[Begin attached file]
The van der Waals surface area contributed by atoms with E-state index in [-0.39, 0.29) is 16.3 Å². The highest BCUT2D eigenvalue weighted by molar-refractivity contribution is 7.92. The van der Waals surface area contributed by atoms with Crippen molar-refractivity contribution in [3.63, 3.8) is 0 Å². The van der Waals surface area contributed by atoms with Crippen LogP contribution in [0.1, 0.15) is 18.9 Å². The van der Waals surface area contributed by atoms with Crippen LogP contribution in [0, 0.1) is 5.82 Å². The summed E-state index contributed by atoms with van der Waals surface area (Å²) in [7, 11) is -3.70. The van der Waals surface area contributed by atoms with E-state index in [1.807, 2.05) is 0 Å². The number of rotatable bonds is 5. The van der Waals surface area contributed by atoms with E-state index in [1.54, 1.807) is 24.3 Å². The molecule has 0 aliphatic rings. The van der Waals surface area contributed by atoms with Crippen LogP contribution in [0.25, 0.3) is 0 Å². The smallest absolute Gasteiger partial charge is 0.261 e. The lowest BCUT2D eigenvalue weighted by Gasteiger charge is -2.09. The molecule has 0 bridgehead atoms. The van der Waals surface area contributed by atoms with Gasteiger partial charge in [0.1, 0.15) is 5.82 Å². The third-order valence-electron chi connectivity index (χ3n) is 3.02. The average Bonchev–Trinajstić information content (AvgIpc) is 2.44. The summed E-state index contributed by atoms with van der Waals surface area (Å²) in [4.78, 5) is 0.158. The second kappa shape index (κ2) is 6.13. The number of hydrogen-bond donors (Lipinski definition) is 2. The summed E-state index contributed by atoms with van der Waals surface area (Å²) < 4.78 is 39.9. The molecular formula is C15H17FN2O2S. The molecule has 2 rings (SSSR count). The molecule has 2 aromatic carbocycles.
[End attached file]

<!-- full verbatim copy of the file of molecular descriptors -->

The van der Waals surface area contributed by atoms with E-state index in [-0.39, 0.29) is 16.3 Å². The highest BCUT2D eigenvalue weighted by molar-refractivity contribution is 7.92. The van der Waals surface area contributed by atoms with Crippen molar-refractivity contribution in [3.63, 3.8) is 0 Å². The van der Waals surface area contributed by atoms with Crippen LogP contribution in [0.1, 0.15) is 18.9 Å². The van der Waals surface area contributed by atoms with Crippen LogP contribution in [0, 0.1) is 5.82 Å². The summed E-state index contributed by atoms with van der Waals surface area (Å²) in [7, 11) is -3.70. The van der Waals surface area contributed by atoms with E-state index in [1.807, 2.05) is 0 Å². The number of rotatable bonds is 5. The van der Waals surface area contributed by atoms with E-state index in [1.54, 1.807) is 24.3 Å². The molecule has 0 aliphatic rings. The van der Waals surface area contributed by atoms with Crippen LogP contribution in [0.25, 0.3) is 0 Å². The smallest absolute Gasteiger partial charge is 0.261 e. The lowest BCUT2D eigenvalue weighted by Gasteiger charge is -2.09. The molecule has 0 bridgehead atoms. The van der Waals surface area contributed by atoms with Gasteiger partial charge in [0.1, 0.15) is 5.82 Å². The third-order valence-electron chi connectivity index (χ3n) is 3.02. The average Bonchev–Trinajstić information content (AvgIpc) is 2.44. The summed E-state index contributed by atoms with van der Waals surface area (Å²) in [4.78, 5) is 0.158. The second kappa shape index (κ2) is 6.13. The number of hydrogen-bond donors (Lipinski definition) is 2. The summed E-state index contributed by atoms with van der Waals surface area (Å²) < 4.78 is 39.9. The molecular formula is C15H17FN2O2S. The molecule has 2 rings (SSSR count). The molecule has 2 aromatic carbocycles.